The authors describe how the incoming Bachelet administration faces a dilemma if the new president is serious about instituting deep structural reforms, including free university education, changes in the absurdly regressive tax code, pension reform to take people’s retirement funds back from the robber barons and a restoration of some workplace rights. While the instinct from the New Majority coalition (equivalent to the Democrats here) will be ‘moderation’, they argue that only a radical approach has any chance of success.

It’s interesting to read this piece and consider how Obama did precisely the opposite of what the authors suggest and how far that got him.

[The translation is my own. I tweaked the original here and there for clarity.]

No one now denies that Chile has changed. The student mobilization of 2011 unleashed a wave of social unrest. We see a challenge both to the political consensus that has dominated Chile since the transition [from the Pinochet regime] as well as to the institutional framework that has sustained it. The students’ slogan, “We are the generation that’s not afraid!” spread throughout Chilean society and began to undermine the authoritarian structures by which neoliberal ideology had hung on despite the end of the dictatorship.

The future government of Michelle Bachelet promises to reform the neoliberal model. At least that’s what her allies in the New Majority think (especially the CP [communists] but also the progressives of the PS, DC and PRSD [socialists, Christian democrats and radicals—parties of the center-left government coalition]). The 17.41% of voters who opted for left-wing candidates in the first round and then supported Bachelet in the second round probably also believe it. She already has said that she wants to address the country’s appalling inequality, which means that some Chileans enjoy income levels of Norway and others of Angola. But the big mystery is whether she will put together a program that can solve the problem.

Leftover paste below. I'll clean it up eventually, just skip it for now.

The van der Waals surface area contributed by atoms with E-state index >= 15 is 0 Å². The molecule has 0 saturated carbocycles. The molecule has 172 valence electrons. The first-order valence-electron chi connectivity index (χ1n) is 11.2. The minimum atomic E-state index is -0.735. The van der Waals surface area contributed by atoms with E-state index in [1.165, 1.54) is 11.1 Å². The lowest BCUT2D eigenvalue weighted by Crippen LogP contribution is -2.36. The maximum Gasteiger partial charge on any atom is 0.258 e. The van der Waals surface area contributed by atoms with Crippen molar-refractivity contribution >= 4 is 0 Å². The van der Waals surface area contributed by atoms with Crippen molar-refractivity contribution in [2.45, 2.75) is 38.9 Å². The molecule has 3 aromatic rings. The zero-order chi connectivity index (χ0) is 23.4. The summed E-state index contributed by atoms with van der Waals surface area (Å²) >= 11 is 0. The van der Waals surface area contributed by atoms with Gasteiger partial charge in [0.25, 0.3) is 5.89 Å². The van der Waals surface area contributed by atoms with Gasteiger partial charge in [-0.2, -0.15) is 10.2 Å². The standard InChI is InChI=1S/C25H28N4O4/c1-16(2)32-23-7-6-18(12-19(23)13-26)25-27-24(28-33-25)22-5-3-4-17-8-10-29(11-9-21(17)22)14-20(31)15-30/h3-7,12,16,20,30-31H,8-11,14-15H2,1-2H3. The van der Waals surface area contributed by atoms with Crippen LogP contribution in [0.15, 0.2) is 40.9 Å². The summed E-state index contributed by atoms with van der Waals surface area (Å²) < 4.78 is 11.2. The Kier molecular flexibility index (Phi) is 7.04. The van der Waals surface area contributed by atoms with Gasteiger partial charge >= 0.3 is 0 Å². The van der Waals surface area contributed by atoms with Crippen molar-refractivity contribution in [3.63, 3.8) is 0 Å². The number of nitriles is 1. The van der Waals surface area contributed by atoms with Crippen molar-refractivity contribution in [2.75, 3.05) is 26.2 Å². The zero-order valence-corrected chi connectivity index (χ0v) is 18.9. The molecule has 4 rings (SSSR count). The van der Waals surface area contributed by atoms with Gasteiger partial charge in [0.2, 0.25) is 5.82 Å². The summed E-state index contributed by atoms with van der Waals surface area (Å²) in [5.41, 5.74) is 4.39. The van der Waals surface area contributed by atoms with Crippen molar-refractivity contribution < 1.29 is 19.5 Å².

The demands are many: a new constitution, tax reform, a new Labor Code, free education and a revamped retirement system. But the strategy emanating from her New Majority coalition is one of caution. The policy teams, coordinated by Alberto Arenas, have tried to zanjar a moderate vision so as to make sure the changes carry the least possible political cost. The problem for the Bachelet team is that it will have to please very diverse groups, from the radicalized university students to the Chamber of Commerce.


To succeed in this acrobatic game, the Bachelet team is doing a cold-eyed cost-benefit analysis. The costs are the popular demands, policies to reduce inequalities and maintain social peace. The benefits are economic dynamism and growth. The political team’s calculus is how much cost to sustain in terms of redistributive policies to assure governability and not put the precious high growth rate at risk. According to this vision, if the government gives too much in redistributive terms, it will undermine business confidence and weaken investment.

Pragmatists within the New Majority think that their moderate approach will protect Michelle Bachelet. They think that by reducing the depth of the changes, they will assure macroeconomic stability and therefore the long-term stability and sustainability of her reforms. However, the international situation indicates precisely the contrary: it is not radicalism but moderation that will make social changes unsustainable.

Today, the countries that had slightly left-leaning governments during the 1990s and 2000s are in pretty bad shape. Most European countries are suffering from high unemployment and stagnation. (The U.S. is experiencing similar conditions although less drastically). Fiscal austerity imposed after the global financial crisis is destroying the [European] welfare state and increasing inequality and poverty on a continent that was famous for its social pact. However, the collapse of the egalitarian social transformations of Old Europe is not the result of an irresponsible radicalism via high levels of state spending and redistributive policies. Instead, the European reality demonstrates that it is the moderation of the “Third Way” in the face of the neoliberal legacy that caused the crisis and has undermined social reforms.